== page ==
Serving Up PC Benchmarks

I’ve reviewed many notebooks on my blog, but thus far I’ve mostly not included any PC benchmarks in my write-up. With my new direction getting more in-depth with Wintel computers, this is going to change. I’m adding PC benchmarks results, starting with PCMark 10, PCMark 8, and Geekbench 4.

My recent review of the Lenovo Yoga 920 has incorporated PC benchmarks results.

PCMark 10 from Futuremark, now rebranded to its parent company’s name UL, is the latest iteration of their popular full system benchmarking software. PCMark 10 runs three types of benchmarks, the express, baseline and extended. The extended is the most comprehensive, and it includes all the benchmark components from express and baseline types. The comprehensive tests benchmarks the following types of workload categories:

  • Essentials: applications start-up, web browsing, and video conferencing
  • Productivity: writing and spreadsheets
  • Digital Content Creation: photo editing, video editing, rendering and visualisation
  • Gaming: Fire Strike

The Essentials and Productivity scores are probably the most relevant for most casual day-to-day computer usage, for most people. The results below are of some notebooks I happen to have on-hand currently.

When reviewing notebooks, battery longevity is always something of particular interest. As I don’t have any automated test scripts to run through casual workloads, I’ve decided to adopt the battery test from PCMark 8. I am unable use PCMark 10 because it doesn’t include a battery test mode. PCMark 8 is used to simply provide the battery runtime when running the Home conventional benchmark. To be clear, one shouldn’t take that runtime to be representative of how long the notebook will last. Whole the Home conventional benchmark may not be very intensive, the issue is that PCMark 8 will perform the tests continuously, non-stop, with no¬†idle time, which isn’t representative of how most people use their notebooks. The battery runtime result, therefore, should mainly be used to compare different devices.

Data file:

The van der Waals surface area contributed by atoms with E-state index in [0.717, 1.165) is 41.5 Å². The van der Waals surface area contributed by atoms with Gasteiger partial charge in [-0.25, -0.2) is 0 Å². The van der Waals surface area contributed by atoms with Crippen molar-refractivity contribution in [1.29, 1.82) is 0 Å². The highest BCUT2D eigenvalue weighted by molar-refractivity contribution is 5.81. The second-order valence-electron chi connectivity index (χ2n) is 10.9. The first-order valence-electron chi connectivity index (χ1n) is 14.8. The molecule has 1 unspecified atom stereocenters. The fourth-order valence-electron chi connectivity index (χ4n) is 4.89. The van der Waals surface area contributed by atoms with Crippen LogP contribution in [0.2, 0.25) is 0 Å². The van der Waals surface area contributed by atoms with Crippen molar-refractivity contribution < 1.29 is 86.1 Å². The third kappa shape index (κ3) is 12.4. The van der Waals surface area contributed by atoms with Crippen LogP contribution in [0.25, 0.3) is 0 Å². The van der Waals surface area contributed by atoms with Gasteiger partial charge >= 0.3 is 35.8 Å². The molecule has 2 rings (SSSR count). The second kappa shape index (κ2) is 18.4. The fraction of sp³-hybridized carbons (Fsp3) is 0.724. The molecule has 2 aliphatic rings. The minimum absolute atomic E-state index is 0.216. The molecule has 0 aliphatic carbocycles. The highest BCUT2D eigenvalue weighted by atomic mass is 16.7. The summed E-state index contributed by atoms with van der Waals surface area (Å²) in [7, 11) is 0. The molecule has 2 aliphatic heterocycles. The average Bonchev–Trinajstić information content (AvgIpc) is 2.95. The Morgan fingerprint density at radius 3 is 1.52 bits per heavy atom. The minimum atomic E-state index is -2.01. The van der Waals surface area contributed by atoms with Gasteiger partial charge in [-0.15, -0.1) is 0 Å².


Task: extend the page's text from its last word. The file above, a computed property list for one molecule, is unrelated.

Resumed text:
Geekbench 4 is used to offer additional performance scores. This is also a popular benchmarking suite. Geekbench 4 focuses on processor and GPU performance, so it doesn’t cover as broad a spectrum of workload like PCMark 10 does. However, Geekbench 4 has one advantage in offering cross-platform testing. Its benchmark is available on both Windows and macOS, so you can get a sense of how a Wintel computer stacks up against another Mac computer. In fact, Geekbench 4 also runs on Android and iOS, though I doubt it’s that meaningful to compare between a computer, even of a notebook type, and a smartphone. However, it can be useful to use Geekbench 4 to compare between smartphones.

The Geekbench 4 results above are for the same set of notebooks, except the ZenBook Pro which I have not finished running the tests.

In the past, I’ve avoided including benchmark results because these are easily available from numerous other reviews. The purpose of my review has been about my own opinions, my own thoughts. However, in order to write a complete review, including to share my thoughts on performance data, particularly about battery longevity for notebooks, it seems to make sense to run and report on my own benchmarks. Different reviewers may test notebooks slightly differently, so it is useful to have my own set of data for comparison.

My Windows 10 testing will all be done with the power mode set to Best Performance, except when performing battery runtime tests, I’ll use the Better Battery power mode. This approach should tell you how much performance the device is capable of when they’re maxed out. However, when running on battery, we don’t look at maxing out performance since it’s battery longevity that we’re more concerned about.

Look out for my future notebook reviews. The next one coming will be the ASUS ZenBook Pro powerhouse.

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